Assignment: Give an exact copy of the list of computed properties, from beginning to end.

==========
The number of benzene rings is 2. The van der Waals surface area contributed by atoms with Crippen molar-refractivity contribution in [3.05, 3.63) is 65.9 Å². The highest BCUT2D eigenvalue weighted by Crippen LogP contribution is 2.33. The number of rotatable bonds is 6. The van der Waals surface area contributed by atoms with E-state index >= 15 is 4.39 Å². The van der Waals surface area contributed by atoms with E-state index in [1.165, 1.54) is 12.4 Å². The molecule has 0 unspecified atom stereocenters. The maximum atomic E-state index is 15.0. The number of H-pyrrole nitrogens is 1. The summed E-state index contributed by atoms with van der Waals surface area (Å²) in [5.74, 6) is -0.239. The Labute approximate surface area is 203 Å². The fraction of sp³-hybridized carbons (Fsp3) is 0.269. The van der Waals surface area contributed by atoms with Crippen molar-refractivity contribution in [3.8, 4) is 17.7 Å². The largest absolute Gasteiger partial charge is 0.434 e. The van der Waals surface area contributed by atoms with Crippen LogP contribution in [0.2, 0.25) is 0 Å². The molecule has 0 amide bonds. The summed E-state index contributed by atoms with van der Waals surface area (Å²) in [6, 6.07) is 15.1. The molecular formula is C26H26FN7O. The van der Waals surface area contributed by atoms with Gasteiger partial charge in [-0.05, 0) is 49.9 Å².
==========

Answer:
The number of benzene rings is 2. The van der Waals surface area contributed by atoms with Crippen molar-refractivity contribution in [3.05, 3.63) is 65.9 Å². The highest BCUT2D eigenvalue weighted by Crippen LogP contribution is 2.33. The number of rotatable bonds is 6. The van der Waals surface area contributed by atoms with E-state index >= 15 is 4.39 Å². The van der Waals surface area contributed by atoms with E-state index in [1.165, 1.54) is 12.4 Å². The molecule has 0 unspecified atom stereocenters. The maximum atomic E-state index is 15.0. The number of H-pyrrole nitrogens is 1. The summed E-state index contributed by atoms with van der Waals surface area (Å²) in [5.74, 6) is -0.239. The Labute approximate surface area is 203 Å². The fraction of sp³-hybridized carbons (Fsp3) is 0.269. The van der Waals surface area contributed by atoms with Crippen molar-refractivity contribution in [3.8, 4) is 17.7 Å². The largest absolute Gasteiger partial charge is 0.434 e. The van der Waals surface area contributed by atoms with Crippen LogP contribution in [0.2, 0.25) is 0 Å². The molecule has 0 amide bonds. The summed E-state index contributed by atoms with van der Waals surface area (Å²) in [6, 6.07) is 15.1. The molecular formula is C26H26FN7O. The van der Waals surface area contributed by atoms with Gasteiger partial charge in [-0.05, 0) is 49.9 Å².